OCEAN CITY -- The waves breaking on the long, shallow bar southeast of the inlet were the second indication that all might not go well with the mackerel fishing that a handful of die-hards were undertaking last Tuesday aboard Capt. Bill Bunting's Angler.
The first indication was the wind.
With the tide moving toward flood and the wind offshore from the northwest at a steady 20 knots and gusting to around 30, the waves breaking on the bar were spectacular -- bursting perhaps 20 feet in the air, where the wind would catch them and batter them into spray.
Inshore, the seas were running 4 to 5 feet. Before the Angler had passed the first bell buoy, the ride was rough enough to bring the stomach to the back of one's throat.
But the mackerel were running -- early again this year, Bunting said -- the stern of the Angler was busy with the coolers, rods and reels, and the expectations of the die-hards were high.
Two fishermen who had driven down from New Jersey had brought aboard a plastic trash can, which they fully expected to fill with mackerel.
On Sunday, the headboats had done well, sating customers with enough fish to make arms ache. But on Sunday, the sea had been slick, the wind calm.
On Monday it had rained and the boats did not go out. By Tuesday a front was passing through quickly and the ride out toward Great Gull Bank did not bode well.
In the cabin, with the heaters running and a hint of diesel in the air, one of the New Jersey die-hards was regaling the eight of us with tales of whiting runs and dogfish catches to the point that one had to wonder whether there still were fish to be caught in the ocean.
His fishing partner had perhaps heard these words before. He lay stretched out on a seat with his face covered and only occasionally grunted acknowledgment as another hundred pounds of fish were brought aboard some other boat in some other adventure.
But that is as much a part of headboat fishing as the days when the rails are crowded and there isn't time to talk because the fish are biting fast and furious.
Mackerel fishing is done on the sea floor -- in this case 60 feet down, with an eight-ounce weight and a mackerel rig, a series of three or four 4-inch lengths of green, red and yellow surgical tubes with hooks inside. The weight is allowed to hit the bottom and then the rig is lifted a foot or so and dropped. On a good day, the fish hook themselves.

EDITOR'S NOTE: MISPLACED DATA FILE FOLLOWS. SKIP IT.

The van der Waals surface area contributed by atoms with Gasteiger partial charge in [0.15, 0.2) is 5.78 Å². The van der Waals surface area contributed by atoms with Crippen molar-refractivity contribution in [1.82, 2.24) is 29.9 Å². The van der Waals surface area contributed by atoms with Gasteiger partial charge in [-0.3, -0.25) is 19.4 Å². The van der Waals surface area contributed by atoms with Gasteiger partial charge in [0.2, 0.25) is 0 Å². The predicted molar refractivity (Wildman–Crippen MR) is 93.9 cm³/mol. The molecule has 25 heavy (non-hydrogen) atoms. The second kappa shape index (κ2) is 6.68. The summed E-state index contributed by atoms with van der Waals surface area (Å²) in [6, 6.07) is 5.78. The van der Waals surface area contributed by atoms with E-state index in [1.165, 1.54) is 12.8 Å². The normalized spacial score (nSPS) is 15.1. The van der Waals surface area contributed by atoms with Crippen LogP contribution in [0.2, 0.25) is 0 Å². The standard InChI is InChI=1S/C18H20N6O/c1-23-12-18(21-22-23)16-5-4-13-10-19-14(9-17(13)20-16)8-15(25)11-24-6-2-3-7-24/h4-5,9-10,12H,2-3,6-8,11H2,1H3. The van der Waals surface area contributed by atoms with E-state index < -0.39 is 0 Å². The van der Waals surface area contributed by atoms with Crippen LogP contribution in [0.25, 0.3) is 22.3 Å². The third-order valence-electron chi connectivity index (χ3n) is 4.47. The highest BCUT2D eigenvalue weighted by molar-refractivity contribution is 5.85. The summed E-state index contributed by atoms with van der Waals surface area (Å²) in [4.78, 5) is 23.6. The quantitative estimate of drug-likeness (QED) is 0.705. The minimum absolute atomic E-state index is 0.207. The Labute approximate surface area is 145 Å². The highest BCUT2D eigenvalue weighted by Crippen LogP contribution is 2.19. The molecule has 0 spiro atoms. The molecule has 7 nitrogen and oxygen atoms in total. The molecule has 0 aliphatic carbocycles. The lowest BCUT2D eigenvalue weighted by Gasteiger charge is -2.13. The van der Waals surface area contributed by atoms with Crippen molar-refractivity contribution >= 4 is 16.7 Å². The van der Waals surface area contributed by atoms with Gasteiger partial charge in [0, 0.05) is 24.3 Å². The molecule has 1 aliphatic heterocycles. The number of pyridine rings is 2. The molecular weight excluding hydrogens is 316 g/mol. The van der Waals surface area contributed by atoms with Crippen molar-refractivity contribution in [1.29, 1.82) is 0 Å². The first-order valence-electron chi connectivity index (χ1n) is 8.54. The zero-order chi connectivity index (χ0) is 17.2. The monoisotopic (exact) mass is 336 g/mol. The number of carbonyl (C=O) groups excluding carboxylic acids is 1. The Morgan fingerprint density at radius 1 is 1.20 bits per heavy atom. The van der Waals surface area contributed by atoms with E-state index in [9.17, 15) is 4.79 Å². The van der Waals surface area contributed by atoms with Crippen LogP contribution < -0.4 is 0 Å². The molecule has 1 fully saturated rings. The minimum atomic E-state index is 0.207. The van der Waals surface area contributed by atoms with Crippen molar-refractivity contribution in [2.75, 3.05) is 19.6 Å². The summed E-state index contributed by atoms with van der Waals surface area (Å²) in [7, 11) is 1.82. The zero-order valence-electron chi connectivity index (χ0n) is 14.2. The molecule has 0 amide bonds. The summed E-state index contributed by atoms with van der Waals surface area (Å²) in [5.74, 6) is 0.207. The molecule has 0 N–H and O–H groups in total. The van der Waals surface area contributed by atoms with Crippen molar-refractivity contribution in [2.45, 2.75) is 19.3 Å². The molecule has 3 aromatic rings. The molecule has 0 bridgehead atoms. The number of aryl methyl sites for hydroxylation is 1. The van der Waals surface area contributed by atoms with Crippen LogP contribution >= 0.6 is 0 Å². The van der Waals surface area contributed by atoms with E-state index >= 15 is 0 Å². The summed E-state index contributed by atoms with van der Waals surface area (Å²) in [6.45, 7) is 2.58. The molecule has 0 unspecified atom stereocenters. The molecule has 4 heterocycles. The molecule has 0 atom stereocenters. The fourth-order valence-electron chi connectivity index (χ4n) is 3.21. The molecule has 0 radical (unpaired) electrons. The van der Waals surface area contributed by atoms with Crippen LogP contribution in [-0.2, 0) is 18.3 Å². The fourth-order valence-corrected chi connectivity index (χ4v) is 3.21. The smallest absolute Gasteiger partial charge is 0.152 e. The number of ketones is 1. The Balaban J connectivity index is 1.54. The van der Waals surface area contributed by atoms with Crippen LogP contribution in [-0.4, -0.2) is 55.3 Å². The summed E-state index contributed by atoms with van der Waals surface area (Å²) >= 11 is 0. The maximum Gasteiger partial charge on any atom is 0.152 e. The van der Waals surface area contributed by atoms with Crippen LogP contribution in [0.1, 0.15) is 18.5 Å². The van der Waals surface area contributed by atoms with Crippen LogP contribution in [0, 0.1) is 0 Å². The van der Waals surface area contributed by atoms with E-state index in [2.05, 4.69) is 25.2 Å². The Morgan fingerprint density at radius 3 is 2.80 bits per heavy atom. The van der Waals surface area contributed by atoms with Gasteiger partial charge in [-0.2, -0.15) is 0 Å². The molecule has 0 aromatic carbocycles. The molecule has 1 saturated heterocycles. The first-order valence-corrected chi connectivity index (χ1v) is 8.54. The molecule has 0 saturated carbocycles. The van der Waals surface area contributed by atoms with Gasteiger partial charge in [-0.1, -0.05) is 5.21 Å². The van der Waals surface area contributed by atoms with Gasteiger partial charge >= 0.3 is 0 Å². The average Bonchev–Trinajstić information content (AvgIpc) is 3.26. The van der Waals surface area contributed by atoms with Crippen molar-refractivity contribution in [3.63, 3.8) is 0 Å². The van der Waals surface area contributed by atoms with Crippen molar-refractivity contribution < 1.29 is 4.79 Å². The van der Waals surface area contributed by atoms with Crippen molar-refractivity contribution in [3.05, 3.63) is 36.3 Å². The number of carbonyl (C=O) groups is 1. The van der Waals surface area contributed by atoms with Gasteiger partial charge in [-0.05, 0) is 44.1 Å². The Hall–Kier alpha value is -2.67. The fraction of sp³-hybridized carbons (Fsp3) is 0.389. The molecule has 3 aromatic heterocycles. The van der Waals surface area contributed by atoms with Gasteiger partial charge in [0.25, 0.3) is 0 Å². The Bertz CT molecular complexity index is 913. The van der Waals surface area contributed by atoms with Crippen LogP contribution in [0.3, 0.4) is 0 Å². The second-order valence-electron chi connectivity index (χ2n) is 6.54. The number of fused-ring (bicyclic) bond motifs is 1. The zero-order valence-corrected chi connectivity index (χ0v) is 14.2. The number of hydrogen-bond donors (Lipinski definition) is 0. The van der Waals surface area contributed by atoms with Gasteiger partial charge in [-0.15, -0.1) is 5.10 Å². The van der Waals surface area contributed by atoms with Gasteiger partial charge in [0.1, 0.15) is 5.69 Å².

It is not scientific fishing, not an intellectual pursuit that requires patience and preparation. But on some days it is great catching.
"Went last spring and we caught more than 400 pounds of fish among four or five of us," one of the die-hards said as we stood with one hand on the rod and the other on the rail, as Angler rolled heavily on her beam. "And that was in two hours."
In the first two hours of fishing Tuesday, a handful of mackerel had been brought in, along with perhaps a dozen herring. The fishing was getting slower through no fault of the captain or the mate.
The captain would move us over a school of fish, the die-hards would move to the rail and drop their rigs. But a few seconds after the sinkers hit bottom, they would lift up as the Angler drifted away, beam to the the wind, rolling heavily at trolling speed.
The fishing became a matter of continually reeling in lines and then letting them out. In those few seconds before the sinkers lifted away from the bottom, some dozens of mackerel and herring were caught, but it was not a day to bring in 100 pounds per man -- or even 100 pounds per boat.
Allan Whitwood of Millersville brought in some good-sized mackerel while wedged between the capstan and the bow pulpit, using the roll of the boat to jig his line.
"It isn't great fishing today," said Whitwood, wet through from a dousing when the Angler fell heavily through seas that had built to 6 to 8 feet. "But it beats being at work."
Whitwood was one of four anglers who took the rail through seven hours each time the captain stopped over a school of fish. The others folded their tents and retreated to the cabin, where there were, of course, stories of other trips and trash cans full of fish.
"Long as we're out here," said the die-hard from New Jersey, who had yet to bring aboard a fish, "why don't we get them to set up a shark rig -- go for one big dogfish, steak it out and split it among us. At least it would be something to show for our time out here."
Hard as it was to believe, there are days when even the greatest of fishermen despair.
Capt. Bunting's Angler is among the headboats making several trips a week from Ocean City for the mackerel run off the Atlantic coast.
The mackerel run should last until the middle of April. The best fishing probably is yet to come -- as well as the best weather.
If possible, pick a day when the winds are light.
FTC The Angler leaves the docks at the foot of Talbot Street at 7 a.m. The cost is $25 per person and another $4 for a boat rod, reel and rig. You are welcome to bring your own gear.
L Pack a lunch because food is not provided aboard the Angler.
The phone number for Capt. Bunting's operation is (301) 298-7424. Call ahead to be certain the boats are scheduled to go out.